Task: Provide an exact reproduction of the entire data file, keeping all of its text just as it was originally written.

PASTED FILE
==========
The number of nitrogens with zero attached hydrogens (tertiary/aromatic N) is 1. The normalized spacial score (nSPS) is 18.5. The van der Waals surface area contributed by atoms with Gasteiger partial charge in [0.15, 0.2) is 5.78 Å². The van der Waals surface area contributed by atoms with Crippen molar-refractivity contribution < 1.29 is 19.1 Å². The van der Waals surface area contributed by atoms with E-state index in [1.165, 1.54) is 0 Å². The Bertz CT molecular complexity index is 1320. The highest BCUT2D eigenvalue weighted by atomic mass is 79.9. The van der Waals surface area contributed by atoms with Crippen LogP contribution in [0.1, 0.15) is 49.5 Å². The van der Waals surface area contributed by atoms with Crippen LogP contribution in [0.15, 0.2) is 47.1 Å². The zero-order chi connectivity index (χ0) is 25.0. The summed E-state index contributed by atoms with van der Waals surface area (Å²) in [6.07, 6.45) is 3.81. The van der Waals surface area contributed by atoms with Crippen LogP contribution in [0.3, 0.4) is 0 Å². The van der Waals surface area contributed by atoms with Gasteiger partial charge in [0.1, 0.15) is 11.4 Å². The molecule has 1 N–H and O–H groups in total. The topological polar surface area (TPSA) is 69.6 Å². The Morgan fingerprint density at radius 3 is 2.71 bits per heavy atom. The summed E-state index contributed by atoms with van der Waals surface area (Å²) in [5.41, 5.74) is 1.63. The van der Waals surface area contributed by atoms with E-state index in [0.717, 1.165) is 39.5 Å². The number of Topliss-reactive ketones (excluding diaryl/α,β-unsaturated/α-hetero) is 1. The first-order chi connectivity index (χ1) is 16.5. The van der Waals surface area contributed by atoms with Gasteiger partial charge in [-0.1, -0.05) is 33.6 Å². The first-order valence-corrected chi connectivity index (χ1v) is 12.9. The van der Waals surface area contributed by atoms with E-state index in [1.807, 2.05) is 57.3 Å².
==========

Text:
The number of nitrogens with zero attached hydrogens (tertiary/aromatic N) is 1. The normalized spacial score (nSPS) is 18.5. The van der Waals surface area contributed by atoms with Gasteiger partial charge in [0.15, 0.2) is 5.78 Å². The van der Waals surface area contributed by atoms with Crippen molar-refractivity contribution < 1.29 is 19.1 Å². The van der Waals surface area contributed by atoms with E-state index in [1.165, 1.54) is 0 Å². The Bertz CT molecular complexity index is 1320. The highest BCUT2D eigenvalue weighted by atomic mass is 79.9. The van der Waals surface area contributed by atoms with Crippen LogP contribution in [0.1, 0.15) is 49.5 Å². The van der Waals surface area contributed by atoms with Crippen LogP contribution in [0.15, 0.2) is 47.1 Å². The zero-order chi connectivity index (χ0) is 25.0. The summed E-state index contributed by atoms with van der Waals surface area (Å²) in [6.07, 6.45) is 3.81. The van der Waals surface area contributed by atoms with Crippen LogP contribution in [0.3, 0.4) is 0 Å². The van der Waals surface area contributed by atoms with Gasteiger partial charge in [0.1, 0.15) is 11.4 Å². The molecule has 1 N–H and O–H groups in total. The topological polar surface area (TPSA) is 69.6 Å². The Morgan fingerprint density at radius 3 is 2.71 bits per heavy atom. The summed E-state index contributed by atoms with van der Waals surface area (Å²) in [5.41, 5.74) is 1.63. The van der Waals surface area contributed by atoms with E-state index in [0.717, 1.165) is 39.5 Å². The number of Topliss-reactive ketones (excluding diaryl/α,β-unsaturated/α-hetero) is 1. The first-order chi connectivity index (χ1) is 16.5. The van der Waals surface area contributed by atoms with Gasteiger partial charge in [-0.1, -0.05) is 33.6 Å². The first-order valence-corrected chi connectivity index (χ1v) is 12.9. The van der Waals surface area contributed by atoms with E-state index in [1.807, 2.05) is 57.3 Å².